as it provided me with the working knowledge of how computers worked from the

mainframe to the desktop. This also provided me with the ability to identify and evaluate the

administrative, technical and physical security controls for the company as I moved up

through the ranks going from help desk to network design consultant. The next items I

learned was that of making sure we had the right policies and procedures in place to

implement administrative controls, with strong passwords policies for system and network

users, card key access to the Data Center, along with the technical controls for the IT

infrastructure, which is done by encryption, network segmentation of the LAN.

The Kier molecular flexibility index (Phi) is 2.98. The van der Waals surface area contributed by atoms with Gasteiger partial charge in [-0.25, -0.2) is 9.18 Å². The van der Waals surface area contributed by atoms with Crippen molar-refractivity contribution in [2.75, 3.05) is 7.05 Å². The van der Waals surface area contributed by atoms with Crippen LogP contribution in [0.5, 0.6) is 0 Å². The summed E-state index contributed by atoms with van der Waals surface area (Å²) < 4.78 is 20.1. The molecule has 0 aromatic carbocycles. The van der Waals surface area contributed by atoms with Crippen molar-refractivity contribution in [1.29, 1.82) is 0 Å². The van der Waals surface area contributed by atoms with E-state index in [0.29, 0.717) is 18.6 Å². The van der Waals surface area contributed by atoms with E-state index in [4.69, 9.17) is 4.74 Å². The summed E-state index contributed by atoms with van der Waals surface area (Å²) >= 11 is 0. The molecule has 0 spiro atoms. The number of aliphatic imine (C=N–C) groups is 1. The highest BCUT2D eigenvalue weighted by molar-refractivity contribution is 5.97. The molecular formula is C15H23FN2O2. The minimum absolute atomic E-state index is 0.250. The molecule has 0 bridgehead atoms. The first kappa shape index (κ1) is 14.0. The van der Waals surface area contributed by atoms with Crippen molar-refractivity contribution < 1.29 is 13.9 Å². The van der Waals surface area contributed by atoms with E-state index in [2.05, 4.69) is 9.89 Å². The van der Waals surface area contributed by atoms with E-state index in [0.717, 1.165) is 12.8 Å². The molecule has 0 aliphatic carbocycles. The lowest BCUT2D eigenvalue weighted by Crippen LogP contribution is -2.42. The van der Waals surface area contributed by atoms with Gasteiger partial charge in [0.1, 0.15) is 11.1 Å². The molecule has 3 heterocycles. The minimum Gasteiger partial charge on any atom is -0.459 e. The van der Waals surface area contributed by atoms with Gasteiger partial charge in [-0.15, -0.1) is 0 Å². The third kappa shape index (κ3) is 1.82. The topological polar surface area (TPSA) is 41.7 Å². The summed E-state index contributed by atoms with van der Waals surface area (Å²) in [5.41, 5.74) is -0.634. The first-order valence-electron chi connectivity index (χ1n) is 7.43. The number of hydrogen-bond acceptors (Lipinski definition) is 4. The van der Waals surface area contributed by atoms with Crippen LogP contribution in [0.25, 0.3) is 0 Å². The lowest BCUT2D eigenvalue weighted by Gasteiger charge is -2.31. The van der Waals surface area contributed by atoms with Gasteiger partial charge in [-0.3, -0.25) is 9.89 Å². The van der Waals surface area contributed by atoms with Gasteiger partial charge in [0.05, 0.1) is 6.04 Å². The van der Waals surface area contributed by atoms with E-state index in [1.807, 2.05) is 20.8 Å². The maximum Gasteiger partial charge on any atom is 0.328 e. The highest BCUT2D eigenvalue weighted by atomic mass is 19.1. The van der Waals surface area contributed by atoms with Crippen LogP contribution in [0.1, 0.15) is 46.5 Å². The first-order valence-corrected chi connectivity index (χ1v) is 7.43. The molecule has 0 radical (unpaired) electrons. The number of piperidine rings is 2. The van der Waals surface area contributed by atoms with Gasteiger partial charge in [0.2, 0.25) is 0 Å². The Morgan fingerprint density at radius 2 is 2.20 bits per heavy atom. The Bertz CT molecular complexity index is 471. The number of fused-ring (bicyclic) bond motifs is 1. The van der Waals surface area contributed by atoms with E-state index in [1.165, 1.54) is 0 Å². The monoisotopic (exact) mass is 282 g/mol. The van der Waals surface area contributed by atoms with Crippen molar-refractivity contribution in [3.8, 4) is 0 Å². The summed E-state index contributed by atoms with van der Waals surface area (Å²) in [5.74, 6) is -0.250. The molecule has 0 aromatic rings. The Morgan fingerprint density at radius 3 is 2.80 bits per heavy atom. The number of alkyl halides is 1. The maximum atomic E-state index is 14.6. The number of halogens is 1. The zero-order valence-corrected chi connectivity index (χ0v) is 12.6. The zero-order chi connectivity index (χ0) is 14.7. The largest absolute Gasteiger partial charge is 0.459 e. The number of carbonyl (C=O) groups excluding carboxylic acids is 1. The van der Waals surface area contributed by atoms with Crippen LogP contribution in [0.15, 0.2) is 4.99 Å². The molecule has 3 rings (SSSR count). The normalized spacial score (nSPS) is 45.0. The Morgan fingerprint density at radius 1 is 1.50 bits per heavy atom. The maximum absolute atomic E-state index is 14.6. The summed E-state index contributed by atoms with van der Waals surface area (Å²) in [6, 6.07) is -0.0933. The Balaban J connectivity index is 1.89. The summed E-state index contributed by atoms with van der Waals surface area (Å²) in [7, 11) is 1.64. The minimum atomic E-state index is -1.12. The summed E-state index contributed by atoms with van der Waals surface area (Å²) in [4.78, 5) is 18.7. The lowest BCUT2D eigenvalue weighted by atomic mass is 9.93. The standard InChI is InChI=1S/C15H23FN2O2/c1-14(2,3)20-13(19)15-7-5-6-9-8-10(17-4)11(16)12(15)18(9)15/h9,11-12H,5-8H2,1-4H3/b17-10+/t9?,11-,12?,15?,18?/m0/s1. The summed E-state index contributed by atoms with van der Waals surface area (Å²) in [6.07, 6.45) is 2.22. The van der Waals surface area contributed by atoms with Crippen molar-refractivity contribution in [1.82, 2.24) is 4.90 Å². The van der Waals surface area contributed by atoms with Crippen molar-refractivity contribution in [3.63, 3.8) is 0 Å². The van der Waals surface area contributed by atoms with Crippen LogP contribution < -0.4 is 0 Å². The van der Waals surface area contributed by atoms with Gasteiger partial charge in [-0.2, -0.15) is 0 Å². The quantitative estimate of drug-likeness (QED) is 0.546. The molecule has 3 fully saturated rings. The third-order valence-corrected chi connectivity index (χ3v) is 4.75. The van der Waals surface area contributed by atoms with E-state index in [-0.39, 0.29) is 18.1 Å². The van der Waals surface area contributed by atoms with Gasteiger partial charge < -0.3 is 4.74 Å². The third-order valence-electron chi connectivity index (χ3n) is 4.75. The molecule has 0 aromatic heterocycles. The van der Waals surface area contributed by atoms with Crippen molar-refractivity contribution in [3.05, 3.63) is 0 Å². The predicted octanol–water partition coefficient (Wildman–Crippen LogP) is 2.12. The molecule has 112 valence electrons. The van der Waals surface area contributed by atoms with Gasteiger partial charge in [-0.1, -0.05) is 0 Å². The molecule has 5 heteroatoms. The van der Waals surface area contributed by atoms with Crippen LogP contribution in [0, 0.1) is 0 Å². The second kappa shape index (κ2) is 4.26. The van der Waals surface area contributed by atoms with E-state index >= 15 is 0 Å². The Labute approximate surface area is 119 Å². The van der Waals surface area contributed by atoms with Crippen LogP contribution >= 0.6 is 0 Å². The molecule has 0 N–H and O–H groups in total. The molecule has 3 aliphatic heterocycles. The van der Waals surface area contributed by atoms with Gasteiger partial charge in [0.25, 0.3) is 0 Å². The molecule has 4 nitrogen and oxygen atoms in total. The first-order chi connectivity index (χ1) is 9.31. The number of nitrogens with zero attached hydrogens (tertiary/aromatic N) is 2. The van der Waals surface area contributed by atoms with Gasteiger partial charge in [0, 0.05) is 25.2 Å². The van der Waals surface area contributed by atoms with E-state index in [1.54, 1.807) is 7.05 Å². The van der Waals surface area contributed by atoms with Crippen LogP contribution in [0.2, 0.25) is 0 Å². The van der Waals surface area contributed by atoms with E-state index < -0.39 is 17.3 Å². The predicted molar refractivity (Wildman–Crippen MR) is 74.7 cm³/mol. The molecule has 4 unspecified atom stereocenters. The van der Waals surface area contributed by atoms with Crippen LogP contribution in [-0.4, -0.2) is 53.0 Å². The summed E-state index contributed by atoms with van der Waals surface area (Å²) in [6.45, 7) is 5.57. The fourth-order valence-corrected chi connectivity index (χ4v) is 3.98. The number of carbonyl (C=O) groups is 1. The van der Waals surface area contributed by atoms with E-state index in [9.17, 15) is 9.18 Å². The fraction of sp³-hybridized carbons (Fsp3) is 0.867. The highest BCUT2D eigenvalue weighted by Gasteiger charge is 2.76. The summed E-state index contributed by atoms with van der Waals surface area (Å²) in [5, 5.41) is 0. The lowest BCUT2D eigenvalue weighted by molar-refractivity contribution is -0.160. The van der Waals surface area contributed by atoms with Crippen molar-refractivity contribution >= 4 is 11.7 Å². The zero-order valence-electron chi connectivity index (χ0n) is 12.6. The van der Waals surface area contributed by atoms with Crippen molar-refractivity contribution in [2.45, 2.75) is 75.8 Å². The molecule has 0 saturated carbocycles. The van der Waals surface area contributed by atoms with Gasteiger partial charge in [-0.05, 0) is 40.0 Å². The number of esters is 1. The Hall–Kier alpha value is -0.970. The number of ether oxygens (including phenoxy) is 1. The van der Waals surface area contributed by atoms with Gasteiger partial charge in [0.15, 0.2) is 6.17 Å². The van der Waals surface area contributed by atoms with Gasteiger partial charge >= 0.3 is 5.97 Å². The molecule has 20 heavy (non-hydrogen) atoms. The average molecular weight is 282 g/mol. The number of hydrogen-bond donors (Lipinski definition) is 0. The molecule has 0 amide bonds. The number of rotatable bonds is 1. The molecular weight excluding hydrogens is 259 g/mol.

The next development in my career was the training I got from both on the job training

working with various enterprise networks as well as, vendor training such as CISCO, Nortel,

Microsoft, etc. During the next phase of my career I became a Network design engineer with

MCI Corporation; this provided me with a wealth of knowledge and experiences a traveling

from one customer site designing networks to another, including the US Postal service

network and The GMAC network. The fact that I became a senior Network design engineer

allowed me to broaden my skills.

This where a met all the objectives of working with Operating Systems and Practical


My main duty or responsibility was to present and design networking solution for fortune

500 companies that were of a nonstandard design meaning very complex, having various

components of Voice, Video, and Data.

The main aspect of developing a network design centered on fundamental networking

concepts, components and functions.

The first step within designing a network is gathering the customer requirements, and then